4. File Redirection Aliases - Re-route the message to file

abuse:    root,/var/log/abuse/mail
help:    /var/log/help

    All mail send to the user abuse will be re - routed in to /var/log/abuse/mail. This will help to collect the evidences of mail that is routed for given aliases. The file should not have the execute permission. Else sendmail will fail to write to this file
5.Redirecting the E-mail to PIPE (redirecting the output to an application)
    when a mail comes we can send the output to certain commands. for example if mail comes for the user john and the is in vacation then we can redirect the mail to the program "vacation" to send the automated reply.

kiran:    "|/usr/bin/vacation kiran"

Creating a aliases
Add entry

#vim /etc/mail/aliase
support:    kiran

Update db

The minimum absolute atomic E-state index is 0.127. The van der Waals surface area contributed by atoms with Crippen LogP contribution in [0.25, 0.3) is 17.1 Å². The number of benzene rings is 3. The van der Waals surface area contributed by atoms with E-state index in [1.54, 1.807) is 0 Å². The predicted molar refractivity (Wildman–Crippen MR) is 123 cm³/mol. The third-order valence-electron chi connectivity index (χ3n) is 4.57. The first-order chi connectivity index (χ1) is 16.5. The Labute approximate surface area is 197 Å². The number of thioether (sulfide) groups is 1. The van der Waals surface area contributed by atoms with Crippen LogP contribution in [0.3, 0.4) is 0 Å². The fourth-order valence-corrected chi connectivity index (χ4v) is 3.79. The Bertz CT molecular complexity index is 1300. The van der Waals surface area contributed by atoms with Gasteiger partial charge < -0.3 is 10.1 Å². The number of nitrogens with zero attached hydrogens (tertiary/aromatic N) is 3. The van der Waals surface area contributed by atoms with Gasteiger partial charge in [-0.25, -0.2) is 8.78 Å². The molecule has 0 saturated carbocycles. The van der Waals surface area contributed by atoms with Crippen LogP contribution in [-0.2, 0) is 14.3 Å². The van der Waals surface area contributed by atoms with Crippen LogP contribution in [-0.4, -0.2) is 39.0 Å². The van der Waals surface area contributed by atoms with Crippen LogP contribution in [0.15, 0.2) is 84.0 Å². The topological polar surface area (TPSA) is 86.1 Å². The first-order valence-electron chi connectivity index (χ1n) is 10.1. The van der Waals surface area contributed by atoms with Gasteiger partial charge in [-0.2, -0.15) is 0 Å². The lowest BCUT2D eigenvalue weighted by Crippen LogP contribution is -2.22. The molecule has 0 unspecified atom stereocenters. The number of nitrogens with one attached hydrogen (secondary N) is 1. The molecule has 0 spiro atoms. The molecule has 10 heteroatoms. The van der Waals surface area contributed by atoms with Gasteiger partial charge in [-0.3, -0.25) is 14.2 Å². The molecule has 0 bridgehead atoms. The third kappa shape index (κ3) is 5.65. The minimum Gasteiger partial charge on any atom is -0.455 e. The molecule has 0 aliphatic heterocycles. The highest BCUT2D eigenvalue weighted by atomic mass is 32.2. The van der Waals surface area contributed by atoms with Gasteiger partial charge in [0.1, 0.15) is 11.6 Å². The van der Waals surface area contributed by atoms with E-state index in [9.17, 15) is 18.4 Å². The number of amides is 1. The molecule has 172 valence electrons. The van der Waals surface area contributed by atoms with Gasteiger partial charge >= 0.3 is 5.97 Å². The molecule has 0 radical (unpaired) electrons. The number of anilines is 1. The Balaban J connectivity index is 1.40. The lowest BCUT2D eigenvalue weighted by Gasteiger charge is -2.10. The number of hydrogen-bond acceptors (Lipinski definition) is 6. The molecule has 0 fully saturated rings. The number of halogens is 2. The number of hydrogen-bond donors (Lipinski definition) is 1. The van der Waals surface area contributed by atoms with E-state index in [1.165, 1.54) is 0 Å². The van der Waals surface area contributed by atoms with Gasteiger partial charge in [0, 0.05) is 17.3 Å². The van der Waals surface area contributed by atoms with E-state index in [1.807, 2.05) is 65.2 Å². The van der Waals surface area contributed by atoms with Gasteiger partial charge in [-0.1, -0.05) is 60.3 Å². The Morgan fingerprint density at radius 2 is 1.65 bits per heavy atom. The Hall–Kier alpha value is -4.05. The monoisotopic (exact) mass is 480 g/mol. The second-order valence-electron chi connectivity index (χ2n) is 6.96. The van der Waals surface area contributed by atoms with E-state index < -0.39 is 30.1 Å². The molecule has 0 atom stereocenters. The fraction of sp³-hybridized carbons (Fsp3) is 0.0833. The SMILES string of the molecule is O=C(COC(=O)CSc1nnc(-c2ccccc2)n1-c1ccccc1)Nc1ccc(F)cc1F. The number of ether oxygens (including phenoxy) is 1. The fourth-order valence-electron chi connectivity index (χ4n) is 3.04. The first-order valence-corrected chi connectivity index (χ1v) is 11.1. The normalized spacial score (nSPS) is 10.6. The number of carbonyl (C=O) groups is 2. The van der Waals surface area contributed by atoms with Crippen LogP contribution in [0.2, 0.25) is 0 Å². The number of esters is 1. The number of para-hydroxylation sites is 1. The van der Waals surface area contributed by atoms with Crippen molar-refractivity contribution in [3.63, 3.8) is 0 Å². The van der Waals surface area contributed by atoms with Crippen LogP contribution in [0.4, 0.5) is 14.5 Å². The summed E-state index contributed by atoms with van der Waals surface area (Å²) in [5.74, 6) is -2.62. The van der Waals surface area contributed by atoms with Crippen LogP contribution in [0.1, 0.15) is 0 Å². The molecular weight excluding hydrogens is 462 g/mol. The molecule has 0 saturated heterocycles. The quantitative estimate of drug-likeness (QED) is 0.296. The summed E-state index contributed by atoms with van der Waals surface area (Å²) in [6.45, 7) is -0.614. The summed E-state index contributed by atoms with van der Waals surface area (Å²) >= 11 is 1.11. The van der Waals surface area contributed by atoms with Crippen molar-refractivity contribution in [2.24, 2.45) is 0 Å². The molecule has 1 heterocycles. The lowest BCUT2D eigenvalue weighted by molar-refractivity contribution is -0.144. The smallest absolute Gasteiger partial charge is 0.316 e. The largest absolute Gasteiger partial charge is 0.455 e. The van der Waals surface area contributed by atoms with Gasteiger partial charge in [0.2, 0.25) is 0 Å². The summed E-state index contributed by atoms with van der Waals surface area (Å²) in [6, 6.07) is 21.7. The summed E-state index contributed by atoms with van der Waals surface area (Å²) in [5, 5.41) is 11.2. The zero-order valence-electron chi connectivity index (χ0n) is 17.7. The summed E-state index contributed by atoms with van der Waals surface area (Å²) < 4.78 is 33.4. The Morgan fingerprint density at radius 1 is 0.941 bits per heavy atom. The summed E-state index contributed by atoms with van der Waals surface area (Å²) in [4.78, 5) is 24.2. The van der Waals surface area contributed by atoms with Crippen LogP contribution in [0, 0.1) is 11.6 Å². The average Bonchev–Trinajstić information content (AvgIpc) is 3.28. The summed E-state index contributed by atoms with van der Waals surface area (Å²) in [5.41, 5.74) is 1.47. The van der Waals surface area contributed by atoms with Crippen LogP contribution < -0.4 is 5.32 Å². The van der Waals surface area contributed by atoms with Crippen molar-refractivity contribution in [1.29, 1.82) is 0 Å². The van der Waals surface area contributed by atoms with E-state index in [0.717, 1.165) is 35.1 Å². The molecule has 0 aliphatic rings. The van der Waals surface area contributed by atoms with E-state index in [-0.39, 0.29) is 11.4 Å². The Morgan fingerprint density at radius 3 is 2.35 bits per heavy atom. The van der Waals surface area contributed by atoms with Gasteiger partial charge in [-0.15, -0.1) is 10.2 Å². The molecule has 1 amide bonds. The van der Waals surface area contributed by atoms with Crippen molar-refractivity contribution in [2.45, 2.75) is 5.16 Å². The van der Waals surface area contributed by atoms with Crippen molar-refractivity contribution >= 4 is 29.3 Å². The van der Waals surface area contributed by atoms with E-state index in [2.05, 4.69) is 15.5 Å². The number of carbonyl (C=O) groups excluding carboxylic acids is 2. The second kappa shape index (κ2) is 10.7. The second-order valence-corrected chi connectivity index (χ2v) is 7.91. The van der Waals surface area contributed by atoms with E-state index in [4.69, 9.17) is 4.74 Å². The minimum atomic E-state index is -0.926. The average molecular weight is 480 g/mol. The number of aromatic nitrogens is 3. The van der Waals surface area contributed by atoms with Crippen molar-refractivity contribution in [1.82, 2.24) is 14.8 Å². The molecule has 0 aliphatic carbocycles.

Test the aliase file

#sendmail -bi

Test the aliase

# sendmail -bv support
kiran... deliverable: mailer local, user kiran

    This means aliases support is deliverable, and it uses mailer local, and user who ultimately get msg.

Vacation Program
To enable the vacation program for an user called fazi install the vacation program that comes along with the sendmail binary.

Create a forward file

# vim ~/.forward
\fazi, "|/usr/bin/vacation -t0 fazi"

Now create the msg that needed to be auto reply.

# vim ~/.vacation.msg
Hi Thanks for you mail !
hai i am on vacation
will ping you once i'm back

This will invoke an automated reply to the sender including the msg body from the file .vacation.msg.

SENDMAIL Notes 4 : Sendmail Logs Analyze

Mail logging configuration in syslog.conf

#grep -i mail /etc/syslog.conf
# Log anything (except mail) of level info or higher.
*.info;mail.none;authpriv.none;cron.none            /var/log/messages
# Log all the mail messages in one place.
mail.*          ;     -/var/log/maillog

logging format of syslog.conf

#facility.severity    destination

    facility      = mail, kern etc
    severity    =  info,err,warn,debug
    destination = /var/log/messages, /var/log/maillog

/var/log/messages will be logged other than all mail logs, i.e no maillogs will be logged to /var/log/messages and /var/log/maillog will be logged with all the mail activities.